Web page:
Anyways, here's the way to make fruit shrub or bush as I call it:

Any fruity bits... 'bout 2 cups, and crush it up
(I use peaches & blackberries together or grape alone)
1 cup Coconut Vinegar
(available in Asian stores and now at Whole Foods)
5 cups of water (I use filtered creek)

Mix it all up in a glass container. Cover tightly and leave at room temp for a couple of days. Strain and then put the bush juice in the fridge. I like to freeze the fruit pulp leftovers and use it as a garnish for porridge or yoghurt, etc. It's kinda soury sweet and I think very delish-kiss... but! don't keep the grape stuff 'cause of the seeds.

Whoops... back to the bush: To serve, mix 1/2 a cup of bush juice with 1 to 2 cups of plain sparkly water, add a pinch of celtic sea salt and I like to add a squeeze of lime. For me on a hot summers day, it works like an electrolite drink, and if you stick it in a fancy glass with ice and a mint sprig, your mates will think you're rather posh. Enjoy!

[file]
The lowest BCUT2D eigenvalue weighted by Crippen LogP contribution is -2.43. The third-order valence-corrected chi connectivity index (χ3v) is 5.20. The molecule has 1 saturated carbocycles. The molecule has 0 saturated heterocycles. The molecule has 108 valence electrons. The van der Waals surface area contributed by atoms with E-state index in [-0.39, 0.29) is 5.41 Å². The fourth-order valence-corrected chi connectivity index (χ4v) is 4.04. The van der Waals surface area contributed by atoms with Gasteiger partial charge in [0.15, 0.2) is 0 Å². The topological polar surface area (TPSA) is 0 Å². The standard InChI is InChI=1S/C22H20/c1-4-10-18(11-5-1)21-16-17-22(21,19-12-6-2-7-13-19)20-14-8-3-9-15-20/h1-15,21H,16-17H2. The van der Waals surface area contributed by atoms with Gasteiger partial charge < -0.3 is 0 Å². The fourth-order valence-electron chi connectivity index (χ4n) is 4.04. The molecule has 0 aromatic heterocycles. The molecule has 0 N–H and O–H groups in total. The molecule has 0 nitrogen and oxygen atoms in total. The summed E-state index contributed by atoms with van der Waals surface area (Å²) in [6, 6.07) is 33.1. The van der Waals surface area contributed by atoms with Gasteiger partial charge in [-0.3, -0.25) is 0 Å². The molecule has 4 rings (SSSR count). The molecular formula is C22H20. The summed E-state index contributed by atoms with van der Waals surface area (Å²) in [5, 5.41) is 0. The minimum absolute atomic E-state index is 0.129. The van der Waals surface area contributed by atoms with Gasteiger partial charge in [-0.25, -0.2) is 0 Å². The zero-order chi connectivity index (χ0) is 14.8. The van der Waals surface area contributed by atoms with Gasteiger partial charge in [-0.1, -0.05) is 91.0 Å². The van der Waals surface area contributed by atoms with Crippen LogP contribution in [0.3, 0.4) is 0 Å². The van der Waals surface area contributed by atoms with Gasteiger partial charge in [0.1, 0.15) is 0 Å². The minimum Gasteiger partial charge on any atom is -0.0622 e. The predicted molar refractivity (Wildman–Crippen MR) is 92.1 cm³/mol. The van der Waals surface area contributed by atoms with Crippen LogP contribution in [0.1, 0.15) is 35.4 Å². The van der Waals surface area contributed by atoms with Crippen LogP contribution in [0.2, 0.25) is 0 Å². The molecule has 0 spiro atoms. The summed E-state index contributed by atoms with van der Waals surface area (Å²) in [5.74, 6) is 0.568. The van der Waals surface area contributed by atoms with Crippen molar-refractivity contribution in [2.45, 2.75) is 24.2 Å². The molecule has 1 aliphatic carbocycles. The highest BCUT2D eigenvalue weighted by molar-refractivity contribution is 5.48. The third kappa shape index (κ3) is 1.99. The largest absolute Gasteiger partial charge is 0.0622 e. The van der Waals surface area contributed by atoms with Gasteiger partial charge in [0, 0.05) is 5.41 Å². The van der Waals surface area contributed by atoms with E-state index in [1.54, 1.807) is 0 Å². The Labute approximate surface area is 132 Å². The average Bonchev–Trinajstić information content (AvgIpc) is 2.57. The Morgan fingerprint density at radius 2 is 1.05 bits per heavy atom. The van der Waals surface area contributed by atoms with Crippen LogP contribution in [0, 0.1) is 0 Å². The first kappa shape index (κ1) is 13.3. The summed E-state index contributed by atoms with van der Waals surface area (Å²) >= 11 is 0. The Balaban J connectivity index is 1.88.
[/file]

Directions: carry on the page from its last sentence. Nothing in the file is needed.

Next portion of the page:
Sunday, July 3, 2011

Ratatat -touille

Ratatouille... that delight-filled french veggie stew. What a great way to get those important servings of veggies in your tummy. The smell of sensual summer veggie roasting intoxication, wafting off the stove, and up your nose it goes!

The most important ingredient in a ratatouille, imho, is that you make homemade roasted red peppers to go in it. I know you can buy 'em in a jar, but they just don't compare.